The repatriation of Bangladeshi nationals began by chartered flight in February 2011. By the end of March, more than 30,000 migrant workers had been returned to Bangladesh. Most of them initially fled to Libya’s bordering countries. At the height of the movement, there were over 15,000 Bangladesh nationals at the Tunisian border with an additional 8,000 at the Egyptian border, anxiously waiting to be repatriated. At the peak of movement operations, on the receiving end, between 2,500 and 3,500 Bangladesh nationals were being assisted everyday on arrival at the Dhaka international airport. IOM worked in cooperation with UNHCR, the Bangladesh Red Crescent Society, NGOs like BRAC, and returnees’ associations like WARBE and BOMSA. IOM team was given special access to the tarmac, the immigration and arrival lounges of the international airport, and was in charge of coordinating the airport assistance. The entire operation was fully supported by the officials of the Bangladeshi civil aviation authority, the Ministry of Foreign Affairs (MoFA) and the Ministry of Expatriate Welfare and Overseas Employment (MoEW&OE).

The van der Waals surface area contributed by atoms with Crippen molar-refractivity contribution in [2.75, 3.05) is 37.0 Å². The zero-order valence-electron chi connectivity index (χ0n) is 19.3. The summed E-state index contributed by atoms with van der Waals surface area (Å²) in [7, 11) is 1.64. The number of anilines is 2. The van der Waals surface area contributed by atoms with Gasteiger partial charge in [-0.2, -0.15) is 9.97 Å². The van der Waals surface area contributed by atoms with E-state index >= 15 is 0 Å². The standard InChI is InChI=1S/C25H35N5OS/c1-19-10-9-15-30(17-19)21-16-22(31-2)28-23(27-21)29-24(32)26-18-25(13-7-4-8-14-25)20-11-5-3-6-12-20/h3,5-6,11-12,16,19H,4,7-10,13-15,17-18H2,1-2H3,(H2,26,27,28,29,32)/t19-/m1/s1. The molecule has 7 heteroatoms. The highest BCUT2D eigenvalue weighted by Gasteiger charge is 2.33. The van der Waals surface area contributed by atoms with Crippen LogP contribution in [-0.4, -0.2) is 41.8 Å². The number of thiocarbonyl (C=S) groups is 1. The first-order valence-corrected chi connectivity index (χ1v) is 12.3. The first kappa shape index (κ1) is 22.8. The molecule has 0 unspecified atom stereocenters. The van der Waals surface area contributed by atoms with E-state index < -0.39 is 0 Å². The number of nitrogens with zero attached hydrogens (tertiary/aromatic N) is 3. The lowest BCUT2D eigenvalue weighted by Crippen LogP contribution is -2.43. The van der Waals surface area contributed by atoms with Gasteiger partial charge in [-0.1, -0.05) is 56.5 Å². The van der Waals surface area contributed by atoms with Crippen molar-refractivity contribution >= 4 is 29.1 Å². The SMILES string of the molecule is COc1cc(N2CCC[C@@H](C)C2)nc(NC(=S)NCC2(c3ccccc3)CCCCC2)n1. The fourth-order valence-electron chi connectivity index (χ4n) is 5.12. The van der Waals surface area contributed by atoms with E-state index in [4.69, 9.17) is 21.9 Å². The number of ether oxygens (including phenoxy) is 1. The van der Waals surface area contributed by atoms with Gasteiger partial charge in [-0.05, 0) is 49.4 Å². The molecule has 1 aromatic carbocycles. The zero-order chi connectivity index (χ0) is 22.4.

All the returnees were provided the following assistance:

  • Reception at the gate of the aircraft
  • Escort through the tarmac and inside the terminal
  • Assistance with immigration clearance procedures
  • Provision of food and water
  • Availability of free phone calls